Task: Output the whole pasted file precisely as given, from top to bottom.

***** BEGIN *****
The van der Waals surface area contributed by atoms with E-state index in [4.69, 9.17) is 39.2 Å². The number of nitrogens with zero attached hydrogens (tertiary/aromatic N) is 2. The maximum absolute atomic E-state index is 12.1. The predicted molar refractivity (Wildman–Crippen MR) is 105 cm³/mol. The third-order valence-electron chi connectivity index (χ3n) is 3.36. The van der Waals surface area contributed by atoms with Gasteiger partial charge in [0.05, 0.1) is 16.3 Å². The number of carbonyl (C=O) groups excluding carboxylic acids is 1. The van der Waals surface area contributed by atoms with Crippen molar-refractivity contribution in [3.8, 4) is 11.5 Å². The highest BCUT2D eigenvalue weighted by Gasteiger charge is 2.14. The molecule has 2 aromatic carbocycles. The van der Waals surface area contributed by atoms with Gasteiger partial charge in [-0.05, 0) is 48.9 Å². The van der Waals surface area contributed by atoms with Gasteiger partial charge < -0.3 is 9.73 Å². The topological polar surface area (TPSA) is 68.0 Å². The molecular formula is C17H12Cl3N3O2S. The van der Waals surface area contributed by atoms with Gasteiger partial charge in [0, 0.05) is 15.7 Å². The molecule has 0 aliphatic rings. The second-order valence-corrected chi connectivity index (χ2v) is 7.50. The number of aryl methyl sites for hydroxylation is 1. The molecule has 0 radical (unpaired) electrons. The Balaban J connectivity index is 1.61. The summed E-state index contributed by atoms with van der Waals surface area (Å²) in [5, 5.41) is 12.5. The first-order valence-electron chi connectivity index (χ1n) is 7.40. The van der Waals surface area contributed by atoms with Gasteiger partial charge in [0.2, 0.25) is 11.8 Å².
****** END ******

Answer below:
The van der Waals surface area contributed by atoms with E-state index in [4.69, 9.17) is 39.2 Å². The number of nitrogens with zero attached hydrogens (tertiary/aromatic N) is 2. The maximum absolute atomic E-state index is 12.1. The predicted molar refractivity (Wildman–Crippen MR) is 105 cm³/mol. The third-order valence-electron chi connectivity index (χ3n) is 3.36. The van der Waals surface area contributed by atoms with Gasteiger partial charge in [0.05, 0.1) is 16.3 Å². The number of carbonyl (C=O) groups excluding carboxylic acids is 1. The van der Waals surface area contributed by atoms with Crippen molar-refractivity contribution in [3.8, 4) is 11.5 Å². The highest BCUT2D eigenvalue weighted by Gasteiger charge is 2.14. The molecule has 2 aromatic carbocycles. The van der Waals surface area contributed by atoms with Gasteiger partial charge in [-0.05, 0) is 48.9 Å². The van der Waals surface area contributed by atoms with Gasteiger partial charge < -0.3 is 9.73 Å². The topological polar surface area (TPSA) is 68.0 Å². The molecular formula is C17H12Cl3N3O2S. The van der Waals surface area contributed by atoms with Gasteiger partial charge in [0, 0.05) is 15.7 Å². The molecule has 0 aliphatic rings. The second-order valence-corrected chi connectivity index (χ2v) is 7.50. The number of aryl methyl sites for hydroxylation is 1. The molecule has 0 radical (unpaired) electrons. The Balaban J connectivity index is 1.61. The summed E-state index contributed by atoms with van der Waals surface area (Å²) in [5, 5.41) is 12.5. The first-order valence-electron chi connectivity index (χ1n) is 7.40. The van der Waals surface area contributed by atoms with Gasteiger partial charge in [0.2, 0.25) is 11.8 Å².